On a beautiful late spring afternoon, about 15 years ago, two young men started their very own roofing businesses in the same town. Both were very much alike, very hard workers, with about the same backgrounds.
Both had mastered their trade, and were filled with ambitious dreams for their new businesses.
It’s now 15 years later. They’re still very much alike. They both are happily married, with families-- and both, as it turned out, are very successful in business.
But there is a difference. One of the men owns a business that pulls in over $500K in sales per year; yet the business requires almost all of his time, and each year he has to shut the business down to take a much needed vacation with his family.
The other owns a business that grosses over $10 Million per year. He takes vacations with his family any time he wants to because his business runs mostly on autopilot without requiring him having to be there all the time.
“What Made the Difference?”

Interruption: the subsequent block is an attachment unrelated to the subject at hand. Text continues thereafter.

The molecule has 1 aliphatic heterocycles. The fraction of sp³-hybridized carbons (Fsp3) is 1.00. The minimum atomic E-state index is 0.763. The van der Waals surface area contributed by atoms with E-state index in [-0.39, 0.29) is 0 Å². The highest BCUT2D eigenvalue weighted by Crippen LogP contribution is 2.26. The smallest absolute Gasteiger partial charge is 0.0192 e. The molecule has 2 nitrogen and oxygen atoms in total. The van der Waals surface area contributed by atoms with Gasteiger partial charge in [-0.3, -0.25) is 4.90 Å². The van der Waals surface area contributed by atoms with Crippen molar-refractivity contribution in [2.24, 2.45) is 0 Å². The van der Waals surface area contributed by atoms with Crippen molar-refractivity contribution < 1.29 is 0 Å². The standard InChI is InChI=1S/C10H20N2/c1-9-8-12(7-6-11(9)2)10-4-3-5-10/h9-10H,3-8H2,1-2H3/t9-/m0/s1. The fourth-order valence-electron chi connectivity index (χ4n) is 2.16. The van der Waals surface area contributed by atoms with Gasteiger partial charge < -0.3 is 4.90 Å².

Have you ever wondered, as I have, what makes differences like this in people's lives? It’s not always being a master of your trade or dedication to hard work. It isn’t that one person is lazy, or that one person wants to be more successful than the other.
The difference lies in what each person knows, and the mindset that is required to make use of that knowledge.
“Marketing vs. Selling”
You see, the first roofer thought he was in the roofing business. He concentrated his efforts on roofing. Everything about his company was about roofing. Roofing sales. Roofing techniques. Making his roofing better to improve his sales.
But his sales do not improve every year. Despite the fact that he spent so much more time and effort working his butt off, he can only do $500K in sales each year. He no longer enjoys his work and his business will not grow.
Yet the second young man understood something. He understood that he was NOT just in the roofing business. He was in the marketing business, the business of marketing roofing services to his clients. He understood the marketers mindset, and knew that he, the business owner, needed to spend most of his time and resources on marketing his business - - not roofing.
As the second roofer’s business grows, his customers do most of the marketing for him, and life is good.
But there’s more . . . [automatic marketing]
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